Tissue similar to the lining of the womb (endometrium) is found within the muscle wall of the womb (myometrium)
The cause of adenomyosis is currently unknown and various theories have been suggested. For example:
Surgery e.g. caesarean section.
Inflammation of the uterus caused by childbirth
Developmental (occurs during the development of a foetus).
Many women with adenomyosis are asymptomatic (they do not experience any symptoms).
However some women have reported having the following symptoms:
Prolonged or heavy periods
Pain during or after sex
Chronic pelvic pain
If you think you may have adenomyosis you should see your doctor.
Your doctor will ask about your symptoms and perform an examination of your abdomen and vagina.
You may be given medication to improve your symptoms and if these do not help then you will be referred to a gynaecologist.
The gynaecologist will do an ultrasound scan and/ or an MRI scan.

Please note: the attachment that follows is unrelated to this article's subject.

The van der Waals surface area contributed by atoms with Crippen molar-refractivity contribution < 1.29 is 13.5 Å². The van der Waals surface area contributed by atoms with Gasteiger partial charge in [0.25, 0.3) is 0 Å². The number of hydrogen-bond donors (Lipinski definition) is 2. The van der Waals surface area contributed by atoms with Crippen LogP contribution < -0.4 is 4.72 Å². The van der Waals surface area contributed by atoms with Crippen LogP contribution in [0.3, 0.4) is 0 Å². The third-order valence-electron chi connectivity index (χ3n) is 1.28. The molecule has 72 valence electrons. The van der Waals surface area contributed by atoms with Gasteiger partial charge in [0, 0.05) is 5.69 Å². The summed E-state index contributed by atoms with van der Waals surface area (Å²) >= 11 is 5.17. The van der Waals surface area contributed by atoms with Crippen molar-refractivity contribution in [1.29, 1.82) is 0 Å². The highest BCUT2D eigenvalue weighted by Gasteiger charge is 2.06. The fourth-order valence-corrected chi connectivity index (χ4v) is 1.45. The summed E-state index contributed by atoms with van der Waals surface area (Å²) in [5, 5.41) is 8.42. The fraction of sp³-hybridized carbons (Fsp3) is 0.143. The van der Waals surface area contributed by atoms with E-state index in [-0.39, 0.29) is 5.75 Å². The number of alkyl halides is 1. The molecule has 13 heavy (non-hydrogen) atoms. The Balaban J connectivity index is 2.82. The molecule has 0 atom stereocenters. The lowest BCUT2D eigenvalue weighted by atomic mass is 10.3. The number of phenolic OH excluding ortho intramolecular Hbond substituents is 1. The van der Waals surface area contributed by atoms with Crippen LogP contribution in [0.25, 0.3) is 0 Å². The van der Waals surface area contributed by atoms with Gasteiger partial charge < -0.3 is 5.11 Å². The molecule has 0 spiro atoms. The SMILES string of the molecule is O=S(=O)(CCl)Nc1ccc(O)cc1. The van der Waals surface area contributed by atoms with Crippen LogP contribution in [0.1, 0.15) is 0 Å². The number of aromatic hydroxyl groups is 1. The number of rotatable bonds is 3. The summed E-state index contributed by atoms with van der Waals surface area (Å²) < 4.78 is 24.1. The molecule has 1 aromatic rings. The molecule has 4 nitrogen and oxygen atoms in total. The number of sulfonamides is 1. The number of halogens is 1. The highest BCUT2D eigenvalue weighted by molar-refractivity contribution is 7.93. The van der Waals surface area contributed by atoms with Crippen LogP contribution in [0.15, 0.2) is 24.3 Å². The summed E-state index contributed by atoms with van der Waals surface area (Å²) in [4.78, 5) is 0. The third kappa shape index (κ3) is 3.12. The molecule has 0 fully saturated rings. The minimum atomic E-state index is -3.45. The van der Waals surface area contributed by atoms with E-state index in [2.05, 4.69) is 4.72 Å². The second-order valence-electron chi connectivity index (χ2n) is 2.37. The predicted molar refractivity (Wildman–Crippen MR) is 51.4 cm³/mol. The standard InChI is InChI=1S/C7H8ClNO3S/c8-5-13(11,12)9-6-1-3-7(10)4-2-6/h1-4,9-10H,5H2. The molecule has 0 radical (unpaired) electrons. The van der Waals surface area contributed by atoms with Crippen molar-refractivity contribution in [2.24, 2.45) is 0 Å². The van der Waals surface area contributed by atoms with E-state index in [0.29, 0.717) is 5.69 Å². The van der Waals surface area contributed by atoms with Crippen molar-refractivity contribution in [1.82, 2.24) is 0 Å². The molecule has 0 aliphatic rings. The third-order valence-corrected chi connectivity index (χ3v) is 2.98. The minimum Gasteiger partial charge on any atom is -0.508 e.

Adenomyosis can be difficult to diagnose because the symptoms can vary and can be caused by other conditions such as endometriosis
There is no definitive cure for adenomyosis, however, the symptoms can be managed using:
Medical- pain relief (e.g. paracetamol, ibuprofen, mefenamic acid), non-hormonal medications to reduce bleeding (e.g. tranexamic acid).
Hormonal or contraceptive treatments e.g. the pill, the coil, GnRH agonist (injection to induce a temporary and reversible menopause).
Surgery- hysterectomy (surgery to remove the uterus).
Fertility preserving procedures e.g. uterine artery embolisation (small particles injected into the blood vessels via a tube in the groin to reduce bleeding).
Some women with adenomyosis experience complications such as: